On April 30, 1789, George Washington took the oath of office to become the very first President of the United States. Located at the corner of Wall and Broad Streets in New York City, Federal Hall played host to this historic occasion as a collection of dignitaries gathered on the structure’s balcony.
Following ratification of the Constitution, the House and Senate met on April 6th for their first joint session to count the electoral votes. After tabulation, the results revealed Washington had been elected president and John Adams vice president.
Washington was in residence at Mount Vernon when he received news of his election at approximately 5:00 p.m. on April 14th. The message was sent to him by New Hampshire Senator John Langdon, the Senate’s first president pro tempore who had presided over the tabulation. Washington then sent his reply to Langdon and began preparations for his trip to New York, which commenced two days later.
Prior to leaving Mount Vernon on April 16th for his new role as President of the United States, Washington took a few moments to make an entry into the journal he kept. Following the stress and anxiety he endured during the years of the American Revolution, it is likely he harbored a reluctance to leave the peace and serenity of his home. It can also be safely assumed he may have held a concern regarding what the future held for him in this new role. Despite this, Washington deeply loved his country and put her needs before his desires.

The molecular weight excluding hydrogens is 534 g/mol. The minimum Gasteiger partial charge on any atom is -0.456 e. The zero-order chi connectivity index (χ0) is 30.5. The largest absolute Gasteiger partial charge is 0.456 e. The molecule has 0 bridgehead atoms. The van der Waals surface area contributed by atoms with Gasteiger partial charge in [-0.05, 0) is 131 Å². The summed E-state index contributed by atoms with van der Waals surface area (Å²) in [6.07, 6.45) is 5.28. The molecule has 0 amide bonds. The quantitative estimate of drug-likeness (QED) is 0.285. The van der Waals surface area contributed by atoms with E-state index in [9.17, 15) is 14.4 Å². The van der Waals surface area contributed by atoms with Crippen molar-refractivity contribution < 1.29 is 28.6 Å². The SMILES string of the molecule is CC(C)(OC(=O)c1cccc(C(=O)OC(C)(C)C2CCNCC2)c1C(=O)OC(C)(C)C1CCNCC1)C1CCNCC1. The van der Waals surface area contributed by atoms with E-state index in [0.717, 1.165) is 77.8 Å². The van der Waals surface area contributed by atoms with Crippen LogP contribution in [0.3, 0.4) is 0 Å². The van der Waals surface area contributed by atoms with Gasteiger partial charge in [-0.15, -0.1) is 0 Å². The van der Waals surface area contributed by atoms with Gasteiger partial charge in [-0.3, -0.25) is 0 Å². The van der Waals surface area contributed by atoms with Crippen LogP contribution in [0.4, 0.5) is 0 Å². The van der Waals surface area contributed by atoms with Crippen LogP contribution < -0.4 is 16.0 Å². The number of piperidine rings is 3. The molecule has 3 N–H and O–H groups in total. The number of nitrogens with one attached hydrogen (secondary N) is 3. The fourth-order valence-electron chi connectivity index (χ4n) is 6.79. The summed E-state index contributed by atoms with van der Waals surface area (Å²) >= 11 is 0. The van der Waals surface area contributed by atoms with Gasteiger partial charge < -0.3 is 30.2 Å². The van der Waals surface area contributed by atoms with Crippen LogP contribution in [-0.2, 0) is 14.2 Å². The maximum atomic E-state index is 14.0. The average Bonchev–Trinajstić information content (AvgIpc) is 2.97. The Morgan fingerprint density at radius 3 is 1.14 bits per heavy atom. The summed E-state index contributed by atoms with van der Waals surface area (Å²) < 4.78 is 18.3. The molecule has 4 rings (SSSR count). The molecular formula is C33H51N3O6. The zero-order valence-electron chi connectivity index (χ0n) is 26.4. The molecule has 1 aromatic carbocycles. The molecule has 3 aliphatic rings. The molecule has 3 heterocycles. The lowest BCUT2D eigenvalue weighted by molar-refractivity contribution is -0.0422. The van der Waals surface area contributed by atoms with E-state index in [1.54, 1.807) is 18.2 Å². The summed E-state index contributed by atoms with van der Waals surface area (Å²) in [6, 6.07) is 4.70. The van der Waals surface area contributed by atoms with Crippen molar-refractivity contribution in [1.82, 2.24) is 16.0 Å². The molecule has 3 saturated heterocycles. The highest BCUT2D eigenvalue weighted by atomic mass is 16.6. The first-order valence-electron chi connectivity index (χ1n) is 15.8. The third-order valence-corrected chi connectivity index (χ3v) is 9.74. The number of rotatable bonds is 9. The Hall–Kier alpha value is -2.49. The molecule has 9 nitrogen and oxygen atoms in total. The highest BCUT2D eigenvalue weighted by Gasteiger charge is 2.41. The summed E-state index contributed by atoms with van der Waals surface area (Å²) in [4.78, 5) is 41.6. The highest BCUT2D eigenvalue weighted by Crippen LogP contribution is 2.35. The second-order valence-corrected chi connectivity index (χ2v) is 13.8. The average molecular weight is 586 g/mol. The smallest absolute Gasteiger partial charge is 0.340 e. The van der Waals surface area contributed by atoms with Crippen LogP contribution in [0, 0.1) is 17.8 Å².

“About 10 o’clock I bade adieu to Mount Vernon, to private life, and to domestic felicity, and with a mind oppressed with more anxious and painful sensations than I have words to express, set out for New York in the company with Mr. Thompson and Colonel Humphries, with the best dispositions to render service to my country in obedience to its call, but with less hope of answering its expectations.”
On his journey to New York, Washington passed through present-day Washington, D.C. and Baltimore, continuing on to Gray’s Ferry in Philadelphia, arriving there on April 20th. Trenton, New Jersey was his next stop, with New York City after that.